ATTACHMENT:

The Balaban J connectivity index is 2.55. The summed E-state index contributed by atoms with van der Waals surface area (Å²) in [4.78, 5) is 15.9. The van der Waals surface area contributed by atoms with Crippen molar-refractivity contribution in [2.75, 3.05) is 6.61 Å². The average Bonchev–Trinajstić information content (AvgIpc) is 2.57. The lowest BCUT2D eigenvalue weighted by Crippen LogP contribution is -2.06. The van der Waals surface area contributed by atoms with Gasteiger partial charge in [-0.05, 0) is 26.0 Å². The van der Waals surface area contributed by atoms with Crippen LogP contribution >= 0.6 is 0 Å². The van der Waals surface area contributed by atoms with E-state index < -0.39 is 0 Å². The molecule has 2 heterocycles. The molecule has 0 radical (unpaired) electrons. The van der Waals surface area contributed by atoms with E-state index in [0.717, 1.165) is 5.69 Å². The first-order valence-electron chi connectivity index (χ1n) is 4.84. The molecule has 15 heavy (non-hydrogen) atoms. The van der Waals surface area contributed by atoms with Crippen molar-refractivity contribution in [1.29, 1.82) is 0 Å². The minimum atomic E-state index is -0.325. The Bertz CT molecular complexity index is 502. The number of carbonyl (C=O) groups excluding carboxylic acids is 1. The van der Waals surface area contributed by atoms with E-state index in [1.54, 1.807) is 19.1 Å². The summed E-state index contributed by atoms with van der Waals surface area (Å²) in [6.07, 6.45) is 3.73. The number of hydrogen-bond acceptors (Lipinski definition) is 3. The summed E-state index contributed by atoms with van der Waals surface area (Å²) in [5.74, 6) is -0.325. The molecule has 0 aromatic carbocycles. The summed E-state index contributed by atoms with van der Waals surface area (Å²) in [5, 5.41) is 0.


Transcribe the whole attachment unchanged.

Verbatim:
The Balaban J connectivity index is 2.55. The summed E-state index contributed by atoms with van der Waals surface area (Å²) in [4.78, 5) is 15.9. The van der Waals surface area contributed by atoms with Crippen molar-refractivity contribution in [2.75, 3.05) is 6.61 Å². The average Bonchev–Trinajstić information content (AvgIpc) is 2.57. The lowest BCUT2D eigenvalue weighted by Crippen LogP contribution is -2.06. The van der Waals surface area contributed by atoms with Gasteiger partial charge in [-0.05, 0) is 26.0 Å². The van der Waals surface area contributed by atoms with Crippen LogP contribution >= 0.6 is 0 Å². The van der Waals surface area contributed by atoms with E-state index < -0.39 is 0 Å². The molecule has 2 heterocycles. The molecule has 0 radical (unpaired) electrons. The van der Waals surface area contributed by atoms with E-state index in [0.717, 1.165) is 5.69 Å². The first-order valence-electron chi connectivity index (χ1n) is 4.84. The molecule has 15 heavy (non-hydrogen) atoms. The van der Waals surface area contributed by atoms with Crippen molar-refractivity contribution in [1.29, 1.82) is 0 Å². The minimum atomic E-state index is -0.325. The Bertz CT molecular complexity index is 502. The number of carbonyl (C=O) groups excluding carboxylic acids is 1. The van der Waals surface area contributed by atoms with E-state index in [1.54, 1.807) is 19.1 Å². The summed E-state index contributed by atoms with van der Waals surface area (Å²) in [6.07, 6.45) is 3.73. The number of hydrogen-bond acceptors (Lipinski definition) is 3. The summed E-state index contributed by atoms with van der Waals surface area (Å²) in [5.74, 6) is -0.325. The molecule has 0 aromatic carbocycles. The summed E-state index contributed by atoms with van der Waals surface area (Å²) in [5, 5.41) is 0.